For 30 years, club is a bridge to friendship


November 05, 1998|By Geri Hastings | Geri Hastings,SPECIAL TO THE SUN

ONE NO trump," "One club," "Three diamonds" -- the bids ring out as the Burnt Woods Bridge Group celebrates its 30th anniversary.

The eight women at Liz Miller's Woodbine home play bridge on the first Tuesday of each month. They meet faithfully, not only because of their love for the game but because they truly enjoy one another's company.

Over the years, some things have changed.

No one in the group smokes now, and meetings once held in the evenings are scheduled during the day.

But the sense of relaxed camaraderie remains the same.

The group retains five of its original eight members -- Mary Cage, Norma Kohne, Mae Musgrove, Jan Oaks and Frances Sharp.

Musgrove is the unofficial spokeswoman for the group.

An 88-year-old dynamo who remembers every detail of the group's history, she energizes those around her.

Asked about the secret of the group's success, the former Howard County schoolteacher, who once taught in a one-room school, said, "We've never had an argument, we never gossip, and we will discuss anything as far as news is concerned."

"The fact that the bridge-playing is fun and never cutthroat helps to explain why this group has been together for so long," she added.

Musgrove, who still tutored students at Glenelg High School when she was 80, attributes her youthful spirit to the wide range of ages of the group's members.

Members bring their lunches to the afternoon bridge gathering. The hostess for the month provides desserts, candy and, of course, bridge mix -- a snack that comes in a can.

Birthdays are celebrated in a festive atmosphere, and this week Miller served cake and ice cream in honor of Kohne's Nov. 2 birthday.

Kohne still attends regularly, although she lives in a retirement village in Parkville in Baltimore County.

As the group's unofficial secretary, Kohne has kept bar graphs of members' high and low bridge scores for 30 years.

One of the highlights of each meeting is the opportunity for the bridge players to hear news from former members.

Notes from Evelyn Keck of Tallahassee, Fla., and Jan Williamson of Winchester, Va., are read before bridge begins, and each player is given a card and an envelope to write a return message.

Until current group member Mary Cage returns from her winter home in Port Orange, Fla., she will be a recipient of the bridge group's weekly correspondence, too.

Group members include Elmira Seibert, Leslie "Bonnie" Crosen, Mary Alice Benson and her husband, Don Benson, "a halfway regular," Musgrove said. Don Benson substitutes while members are away.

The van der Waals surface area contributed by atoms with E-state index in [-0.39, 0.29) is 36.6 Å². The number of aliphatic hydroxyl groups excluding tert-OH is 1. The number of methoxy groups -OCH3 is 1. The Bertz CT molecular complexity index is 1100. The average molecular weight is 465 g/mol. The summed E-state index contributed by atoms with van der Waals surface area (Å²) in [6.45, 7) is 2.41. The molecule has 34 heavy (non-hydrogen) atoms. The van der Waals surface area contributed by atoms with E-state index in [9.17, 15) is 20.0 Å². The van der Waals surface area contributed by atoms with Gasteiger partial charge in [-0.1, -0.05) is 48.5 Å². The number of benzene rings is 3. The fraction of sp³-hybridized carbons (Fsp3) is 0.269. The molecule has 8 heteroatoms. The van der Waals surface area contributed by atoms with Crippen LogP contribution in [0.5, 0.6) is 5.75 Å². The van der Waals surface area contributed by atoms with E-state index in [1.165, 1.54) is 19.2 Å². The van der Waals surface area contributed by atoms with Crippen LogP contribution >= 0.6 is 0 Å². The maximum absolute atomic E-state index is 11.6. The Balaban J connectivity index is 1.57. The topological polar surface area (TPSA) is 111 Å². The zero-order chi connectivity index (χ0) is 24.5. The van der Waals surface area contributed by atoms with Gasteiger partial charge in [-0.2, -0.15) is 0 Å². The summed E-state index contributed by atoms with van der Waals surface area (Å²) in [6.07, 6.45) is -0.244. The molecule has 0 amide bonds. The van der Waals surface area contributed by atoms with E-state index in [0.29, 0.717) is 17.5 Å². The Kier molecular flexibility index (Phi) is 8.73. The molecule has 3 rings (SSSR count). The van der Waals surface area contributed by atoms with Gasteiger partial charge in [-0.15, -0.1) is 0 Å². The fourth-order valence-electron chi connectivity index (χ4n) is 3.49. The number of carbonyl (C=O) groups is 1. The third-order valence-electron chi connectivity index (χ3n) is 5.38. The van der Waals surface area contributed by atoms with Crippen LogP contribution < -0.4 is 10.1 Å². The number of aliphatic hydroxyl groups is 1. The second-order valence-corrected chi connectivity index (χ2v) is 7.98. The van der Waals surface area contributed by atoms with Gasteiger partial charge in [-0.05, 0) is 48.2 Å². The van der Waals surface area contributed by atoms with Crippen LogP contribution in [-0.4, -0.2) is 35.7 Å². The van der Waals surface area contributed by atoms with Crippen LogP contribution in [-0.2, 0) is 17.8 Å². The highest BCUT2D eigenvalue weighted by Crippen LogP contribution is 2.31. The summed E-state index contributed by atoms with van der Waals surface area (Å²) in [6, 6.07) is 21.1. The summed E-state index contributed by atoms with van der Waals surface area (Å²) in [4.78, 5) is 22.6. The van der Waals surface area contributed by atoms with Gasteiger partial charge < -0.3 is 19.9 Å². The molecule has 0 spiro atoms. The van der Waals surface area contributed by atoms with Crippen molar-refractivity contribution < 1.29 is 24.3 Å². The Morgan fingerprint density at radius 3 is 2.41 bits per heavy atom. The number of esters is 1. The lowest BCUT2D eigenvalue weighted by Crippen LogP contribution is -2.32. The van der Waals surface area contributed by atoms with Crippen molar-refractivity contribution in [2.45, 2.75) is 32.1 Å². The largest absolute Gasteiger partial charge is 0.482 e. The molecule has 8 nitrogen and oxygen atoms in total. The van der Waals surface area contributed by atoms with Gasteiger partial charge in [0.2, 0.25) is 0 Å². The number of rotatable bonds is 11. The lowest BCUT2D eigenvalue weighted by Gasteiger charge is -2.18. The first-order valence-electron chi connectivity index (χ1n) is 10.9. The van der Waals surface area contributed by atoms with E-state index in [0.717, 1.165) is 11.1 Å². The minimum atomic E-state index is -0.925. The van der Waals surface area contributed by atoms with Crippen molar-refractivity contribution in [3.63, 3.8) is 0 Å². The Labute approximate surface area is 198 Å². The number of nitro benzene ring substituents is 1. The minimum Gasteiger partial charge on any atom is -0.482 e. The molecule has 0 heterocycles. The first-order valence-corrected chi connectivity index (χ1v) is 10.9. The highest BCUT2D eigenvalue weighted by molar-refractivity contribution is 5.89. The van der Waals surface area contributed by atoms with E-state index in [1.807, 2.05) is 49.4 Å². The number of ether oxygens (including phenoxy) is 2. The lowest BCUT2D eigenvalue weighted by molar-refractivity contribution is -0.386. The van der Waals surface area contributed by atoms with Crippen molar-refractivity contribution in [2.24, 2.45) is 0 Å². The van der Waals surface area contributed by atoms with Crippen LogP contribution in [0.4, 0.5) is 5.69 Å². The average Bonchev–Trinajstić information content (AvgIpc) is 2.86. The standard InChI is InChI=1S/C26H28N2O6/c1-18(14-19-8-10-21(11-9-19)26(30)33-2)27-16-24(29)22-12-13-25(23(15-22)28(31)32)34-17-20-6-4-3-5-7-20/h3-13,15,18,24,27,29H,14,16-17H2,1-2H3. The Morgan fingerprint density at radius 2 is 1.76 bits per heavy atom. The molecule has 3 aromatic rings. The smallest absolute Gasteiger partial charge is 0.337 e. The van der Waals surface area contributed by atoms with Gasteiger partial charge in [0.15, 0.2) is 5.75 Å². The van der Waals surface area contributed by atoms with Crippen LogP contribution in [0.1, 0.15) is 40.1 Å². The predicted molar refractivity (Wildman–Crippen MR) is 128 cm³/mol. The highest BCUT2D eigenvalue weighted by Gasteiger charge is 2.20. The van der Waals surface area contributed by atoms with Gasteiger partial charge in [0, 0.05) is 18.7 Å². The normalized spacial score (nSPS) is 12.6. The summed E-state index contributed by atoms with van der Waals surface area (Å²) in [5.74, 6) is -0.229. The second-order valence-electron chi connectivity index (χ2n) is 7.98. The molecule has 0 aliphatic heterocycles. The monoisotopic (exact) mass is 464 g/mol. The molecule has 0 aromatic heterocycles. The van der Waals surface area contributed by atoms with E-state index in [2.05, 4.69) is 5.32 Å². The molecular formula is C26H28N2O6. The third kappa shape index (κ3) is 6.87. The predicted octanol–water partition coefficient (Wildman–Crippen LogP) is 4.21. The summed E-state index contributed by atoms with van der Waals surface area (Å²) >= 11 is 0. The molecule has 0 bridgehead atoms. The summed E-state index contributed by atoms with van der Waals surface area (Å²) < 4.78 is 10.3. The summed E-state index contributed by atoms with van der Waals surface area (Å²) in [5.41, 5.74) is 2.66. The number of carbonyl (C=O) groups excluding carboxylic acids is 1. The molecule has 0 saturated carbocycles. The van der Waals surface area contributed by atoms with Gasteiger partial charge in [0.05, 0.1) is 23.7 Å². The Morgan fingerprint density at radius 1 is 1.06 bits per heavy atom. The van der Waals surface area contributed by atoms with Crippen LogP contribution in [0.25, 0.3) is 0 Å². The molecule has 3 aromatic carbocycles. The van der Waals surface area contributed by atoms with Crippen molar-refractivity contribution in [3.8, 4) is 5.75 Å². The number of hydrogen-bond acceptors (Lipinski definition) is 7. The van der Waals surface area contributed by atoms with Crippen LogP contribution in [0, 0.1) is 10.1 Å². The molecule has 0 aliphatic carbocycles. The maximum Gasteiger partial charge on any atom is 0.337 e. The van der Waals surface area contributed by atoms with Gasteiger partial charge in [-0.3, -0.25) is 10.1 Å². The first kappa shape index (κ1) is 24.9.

A recent accident, which fractured her right foot and left elbow, could not keep Seibert away from her monthly bridge date.

"I came to the bridge group to regain my sanity," she said. "My accident can't keep me from playing. I didn't hurt my hands and the fall didn't bother my mind."

Fifteen-year member Miller summed it up: "We are very casual, we don't dress up, and we all get along very well!" she said.

Feeding the hungry

A sizable group of parishioners from area churches turned out for the Crop Walk on Oct. 11 to raise money to feed the hungry.

The group completed the 4.7-mile round-trip walk between Calvary Lutheran Church and St. Michael's Church in Woodbine.

Representing Poplar Springs and Jennings Chapel United Methodist churches were Courtney Knill, Guinie Warfield, Helen Jordan, Autumn Anderson, Ryan Bennett, and Patrick and Johanna Williams.

Shepherd of the Glen Lutheran Church in Glenwood was represented by Fulton and Carole Kramer; Bobby, Jimmy, Alice and Tom Corrigan; Bart Wright; Nicholas Biersdorf; Ryan Krause; Josh Ellis; Debbie Burke; and Katelyn, Beth, Linda and the Rev. Jim Luedeke, the pastor.

Members of the two churches raised about $1,000 for the support of the St. Michael's Food Bank and the Church World Service Organization.

National Merit scholars

Eight seniors from Glenelg High School have been recognized as National Merit Scholarship Commended Students for their outstanding performance on the PSAT/NMSQT -- a national scholarship qualifying test administered in October 1997.

Congratulations to Bethany Biersdorf, Lynsey Caldwell, Sarah Cummings, Monica D'Angelo, Kiva Feldman, Kristan Jadwick, Sarah Placella and Elizabeth Smith.

Young artists exhibit

Work by art teacher Laurie Basham's third-grade students is included in a countywide exhibit, "The Artist's Window," at Chatham Mall in Ellicott City through Nov. 12.

The young artists are Katlyn Briel, Clark Dalpee, Rachel Ellinger, Justin Mauritz and Marissa Stallings.

PTA is growing

Lisbon Elementary School and its enthusiastic parents have increased PTA membership for the second year in a row.

Chairwomen Kathy Bowring and Karen Mason -- together with their team of parent volunteers -- have attended school functions, created and maintained a membership bulletin board and kept records to report to the state PTA.

When the Lisbon Elementary School branch of Sandy Spring National Bank opens for business today, it will be staffed by student tellers supervised by parent volunteers and bank staffer Anita Dove.

Supervising the bank will be parents Alan "Chip" Anthony, Vicky Fultz, Deborah Rogers and Ann Seets.

Parent volunteer coordinator Barb Greulich will be available to substitute.

And for those parents who are new to the school, a welcoming committee has formed and is preparing a folder of information for new families.

Included in the packet are phone numbers, maps, and listings of area and school events.

Pub Date: 11/05/98

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